At Argos, the team launched the first mobile retail proposition in 2001, but phone technology wasn’t good enough. Argos had identified at an early stage that people would use phones to order goods, but the project failed because smartphone connectivity and user interfaces were not of the standard they are today. There is nothing wrong with trying things early, even ahead of their time. The important thing is to capture the learning, and keep reviewing developments because technology quickly catches up with the original aspiration.
“The challenge retailers have now is that there is so much technology available they often don’t know which one they should go for,” Colley says.
“Amazon or eBay are the companies that have their own innovation tanks, they are creating the way consumers will shop in the future. Keep a close eye on how these companies are doing things and replicate/copy when you can.”
Managing stakeholder expectations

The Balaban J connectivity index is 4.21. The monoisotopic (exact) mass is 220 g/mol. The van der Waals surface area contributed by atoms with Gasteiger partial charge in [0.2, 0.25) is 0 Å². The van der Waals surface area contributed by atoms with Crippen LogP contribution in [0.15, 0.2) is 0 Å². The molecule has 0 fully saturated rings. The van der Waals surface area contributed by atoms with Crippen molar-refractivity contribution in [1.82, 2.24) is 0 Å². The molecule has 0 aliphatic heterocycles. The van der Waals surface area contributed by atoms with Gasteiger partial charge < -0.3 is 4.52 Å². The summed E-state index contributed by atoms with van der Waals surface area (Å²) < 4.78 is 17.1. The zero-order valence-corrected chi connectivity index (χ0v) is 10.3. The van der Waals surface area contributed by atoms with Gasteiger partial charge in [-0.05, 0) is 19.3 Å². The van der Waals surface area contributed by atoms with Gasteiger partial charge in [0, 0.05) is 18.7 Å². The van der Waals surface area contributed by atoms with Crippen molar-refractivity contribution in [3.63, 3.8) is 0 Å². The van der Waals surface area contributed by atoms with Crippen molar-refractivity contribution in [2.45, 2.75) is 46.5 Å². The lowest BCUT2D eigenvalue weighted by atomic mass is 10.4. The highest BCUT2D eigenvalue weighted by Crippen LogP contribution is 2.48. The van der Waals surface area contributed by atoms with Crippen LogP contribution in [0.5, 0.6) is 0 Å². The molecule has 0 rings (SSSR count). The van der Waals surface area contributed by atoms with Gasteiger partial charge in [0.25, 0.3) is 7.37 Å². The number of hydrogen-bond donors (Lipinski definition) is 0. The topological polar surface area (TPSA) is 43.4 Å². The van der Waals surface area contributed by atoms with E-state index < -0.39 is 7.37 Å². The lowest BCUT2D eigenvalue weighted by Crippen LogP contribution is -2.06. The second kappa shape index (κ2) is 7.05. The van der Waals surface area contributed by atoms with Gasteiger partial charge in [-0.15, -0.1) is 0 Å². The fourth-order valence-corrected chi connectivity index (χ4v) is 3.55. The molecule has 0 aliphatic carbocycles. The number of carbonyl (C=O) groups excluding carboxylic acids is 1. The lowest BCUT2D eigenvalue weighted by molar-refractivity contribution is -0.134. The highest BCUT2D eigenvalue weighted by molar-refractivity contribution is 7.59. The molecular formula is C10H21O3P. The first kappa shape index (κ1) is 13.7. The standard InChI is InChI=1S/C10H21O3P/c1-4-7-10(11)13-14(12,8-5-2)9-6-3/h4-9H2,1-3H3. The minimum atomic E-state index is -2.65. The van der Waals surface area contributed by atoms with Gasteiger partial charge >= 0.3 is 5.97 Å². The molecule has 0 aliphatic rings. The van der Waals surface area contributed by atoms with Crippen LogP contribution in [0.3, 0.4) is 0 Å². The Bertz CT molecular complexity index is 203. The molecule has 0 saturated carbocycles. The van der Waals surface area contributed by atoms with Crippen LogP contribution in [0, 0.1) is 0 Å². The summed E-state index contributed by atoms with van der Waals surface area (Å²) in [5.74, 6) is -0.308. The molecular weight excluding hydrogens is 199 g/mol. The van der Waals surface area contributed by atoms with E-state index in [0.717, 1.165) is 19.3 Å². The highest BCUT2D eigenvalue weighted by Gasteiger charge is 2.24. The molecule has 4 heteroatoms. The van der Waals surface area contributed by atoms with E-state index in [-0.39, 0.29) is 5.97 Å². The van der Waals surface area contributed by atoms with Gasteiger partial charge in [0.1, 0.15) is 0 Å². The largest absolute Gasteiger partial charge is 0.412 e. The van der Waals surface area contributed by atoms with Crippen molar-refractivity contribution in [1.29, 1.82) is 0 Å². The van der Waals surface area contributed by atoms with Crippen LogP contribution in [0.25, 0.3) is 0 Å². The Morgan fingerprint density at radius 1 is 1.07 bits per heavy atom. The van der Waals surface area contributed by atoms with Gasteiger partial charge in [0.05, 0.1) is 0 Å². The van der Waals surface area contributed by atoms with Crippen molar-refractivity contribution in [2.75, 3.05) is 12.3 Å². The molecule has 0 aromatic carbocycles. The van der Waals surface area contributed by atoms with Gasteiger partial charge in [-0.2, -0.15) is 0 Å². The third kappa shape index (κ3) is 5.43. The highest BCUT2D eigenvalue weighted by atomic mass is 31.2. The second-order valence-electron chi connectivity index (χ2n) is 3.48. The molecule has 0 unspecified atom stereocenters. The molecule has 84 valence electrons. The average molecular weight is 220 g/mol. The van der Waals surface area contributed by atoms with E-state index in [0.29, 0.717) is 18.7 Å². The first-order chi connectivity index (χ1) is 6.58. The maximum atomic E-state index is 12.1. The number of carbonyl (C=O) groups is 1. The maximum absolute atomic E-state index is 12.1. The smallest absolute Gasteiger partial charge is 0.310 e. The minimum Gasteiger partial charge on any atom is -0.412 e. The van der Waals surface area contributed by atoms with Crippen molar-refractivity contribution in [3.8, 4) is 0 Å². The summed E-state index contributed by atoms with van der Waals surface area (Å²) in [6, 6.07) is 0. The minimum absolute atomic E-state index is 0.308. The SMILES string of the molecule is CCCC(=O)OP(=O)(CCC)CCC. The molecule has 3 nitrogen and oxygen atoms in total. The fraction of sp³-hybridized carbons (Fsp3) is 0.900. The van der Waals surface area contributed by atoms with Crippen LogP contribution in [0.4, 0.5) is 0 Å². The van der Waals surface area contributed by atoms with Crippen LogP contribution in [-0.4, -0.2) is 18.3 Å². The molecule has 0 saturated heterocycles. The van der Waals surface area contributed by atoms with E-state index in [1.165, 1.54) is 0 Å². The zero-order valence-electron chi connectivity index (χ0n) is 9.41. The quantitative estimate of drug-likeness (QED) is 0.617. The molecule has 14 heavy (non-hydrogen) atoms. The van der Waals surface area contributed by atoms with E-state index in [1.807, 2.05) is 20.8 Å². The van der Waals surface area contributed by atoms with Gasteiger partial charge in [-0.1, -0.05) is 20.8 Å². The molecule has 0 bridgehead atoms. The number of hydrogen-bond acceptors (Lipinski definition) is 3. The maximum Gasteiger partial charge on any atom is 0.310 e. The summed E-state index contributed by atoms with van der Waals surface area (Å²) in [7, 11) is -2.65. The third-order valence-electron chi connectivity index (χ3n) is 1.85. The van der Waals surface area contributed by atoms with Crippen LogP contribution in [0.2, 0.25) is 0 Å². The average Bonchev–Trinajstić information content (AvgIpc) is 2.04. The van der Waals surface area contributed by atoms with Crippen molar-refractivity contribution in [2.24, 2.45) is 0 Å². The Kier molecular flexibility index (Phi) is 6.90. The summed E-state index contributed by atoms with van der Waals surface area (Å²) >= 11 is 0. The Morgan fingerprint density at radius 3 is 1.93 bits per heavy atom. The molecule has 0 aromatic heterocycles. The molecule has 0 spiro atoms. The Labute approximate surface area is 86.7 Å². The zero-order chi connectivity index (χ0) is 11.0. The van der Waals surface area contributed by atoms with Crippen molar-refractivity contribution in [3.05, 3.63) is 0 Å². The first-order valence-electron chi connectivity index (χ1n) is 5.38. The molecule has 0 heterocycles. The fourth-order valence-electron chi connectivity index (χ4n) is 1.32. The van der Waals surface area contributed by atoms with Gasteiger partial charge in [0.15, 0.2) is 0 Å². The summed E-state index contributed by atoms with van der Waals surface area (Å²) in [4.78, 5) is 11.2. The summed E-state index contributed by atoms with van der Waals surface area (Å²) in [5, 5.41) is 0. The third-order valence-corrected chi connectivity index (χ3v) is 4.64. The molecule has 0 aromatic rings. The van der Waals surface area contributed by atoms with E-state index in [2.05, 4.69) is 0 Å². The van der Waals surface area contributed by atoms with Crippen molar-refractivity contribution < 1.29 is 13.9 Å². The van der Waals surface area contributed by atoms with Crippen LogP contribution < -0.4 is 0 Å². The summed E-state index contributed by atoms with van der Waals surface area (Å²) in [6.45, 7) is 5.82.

In broadcasting, like in retail, there have been some fundamental changes to the way companies can reach their customers – and it requires a business model rethink.
TV executives are still in the formative stages of what online streaming and on-demand viewing means from a commercial and operational perspective, and their questions and concerns echo those of their retail industry peers.
“Businesses competing with start-ups and Amazon, which are not expected to make money while they are growing market share, need to convince shareholders to look at returns differently or they are going to die,” explains Simon Burke, a retail expert and Senior Independent Director at the BBC.
“If you are going to compete with Amazon and your first priority is to make a certain margin or a rate of profit or paid dividend then I think you’re doomed as many bookshops and music shops have shown.”
The new normal for retail, he adds, is for businesses to recognise that investing for the medium-term entails putting down money that is not going to create a return tomorrow, but will hopefully build value for shareholders, members, et al later on.
“You have to be commercial and those plans need to be heading to a point in which you can make money – and you need to cut it off if they don’t – but you need to think outside the box.”
In the third of our series of blogs, we look at how IT investments should be business-led rather than IT-led, and how, once the business strategy is decided, you can work out what IT projects are needed to help support it.